Future Wi-Fi devices could literally get thousands of antennae to improve signal quality, thanks to a Massachusetts Institute of Technology (MIT) invention…
Engadget reports that researchers have worked out how to turn the surface of a device into an antenna array.
There’s a problem with stuffing wireless connections into ever-smaller devices: They can struggle to maintain a good signal when there’s so little space for antennas. MIT CSAIL researchers might have a fix, though. They’ve developed an RFocus “smart surface” that “can work both as a mirror or a lens” to focus radio signals onto the right devices on either side of the “fence.” In return, this improves the median signal strength by nearly 10 times, while doubling the median channel capacity in an office environment.
Instead of just a handful of monolithic antennas, the RFocus prototype revolves around 3,000-plus tiny antennas with software that arranges them to maximize reception. In other words, RFocus is acting as a beamforming controller in the middle, as opposed to letting the radio endpoints — transmitters and client devices — manage this activity, which would be difficult to implement on tiny devices.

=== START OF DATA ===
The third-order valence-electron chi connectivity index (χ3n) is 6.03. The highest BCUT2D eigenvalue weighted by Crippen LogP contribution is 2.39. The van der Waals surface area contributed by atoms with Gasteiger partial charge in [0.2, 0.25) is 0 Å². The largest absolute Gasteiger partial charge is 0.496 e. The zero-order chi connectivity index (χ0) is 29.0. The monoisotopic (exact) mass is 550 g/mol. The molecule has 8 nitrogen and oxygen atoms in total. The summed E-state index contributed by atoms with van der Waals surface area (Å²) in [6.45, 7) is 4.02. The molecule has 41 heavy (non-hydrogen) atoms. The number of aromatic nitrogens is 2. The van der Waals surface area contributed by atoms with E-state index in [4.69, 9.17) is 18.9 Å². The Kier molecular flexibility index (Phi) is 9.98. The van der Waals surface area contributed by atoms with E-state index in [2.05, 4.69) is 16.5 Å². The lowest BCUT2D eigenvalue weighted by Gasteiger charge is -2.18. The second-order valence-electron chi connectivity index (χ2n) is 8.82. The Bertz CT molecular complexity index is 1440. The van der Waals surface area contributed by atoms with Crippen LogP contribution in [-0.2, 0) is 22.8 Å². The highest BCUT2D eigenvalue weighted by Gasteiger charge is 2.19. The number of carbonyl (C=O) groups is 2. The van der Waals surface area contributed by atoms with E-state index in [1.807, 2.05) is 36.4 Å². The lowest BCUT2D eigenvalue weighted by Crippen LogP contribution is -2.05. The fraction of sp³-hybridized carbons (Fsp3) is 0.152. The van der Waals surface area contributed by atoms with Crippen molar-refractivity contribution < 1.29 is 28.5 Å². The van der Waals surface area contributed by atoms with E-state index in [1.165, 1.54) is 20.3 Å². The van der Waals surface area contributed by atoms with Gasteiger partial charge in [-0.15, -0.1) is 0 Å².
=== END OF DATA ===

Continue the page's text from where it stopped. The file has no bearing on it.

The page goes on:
It uses similar tech to RFID tags, giving it two key benefits. First, it’s cheap, costing only a few cents per sheet. Second, it can get its power from the RF energy, so no direct power connection is needed.
In practice, the number of antennae used in consumer devices is likely to be far fewer, but even a switch from a typical four antennae to 10 focused ones produces a significant improvement in connectivity.
Researchers say the tech can be used in future Wi-Fi devices with no risk to safety.
Because the RFocus surface doesn’t emit any energy of its own, it does not increase the total radiation. It can focus the energy to an area the size of a wavelength, which is as risky as being near the transmitter. RFocus appreciably increases signal strength only near the intended receiver, and not at other locations. Any device’s ability to focus energy to an area smaller than a wavelength drops exponentially with distance from it.
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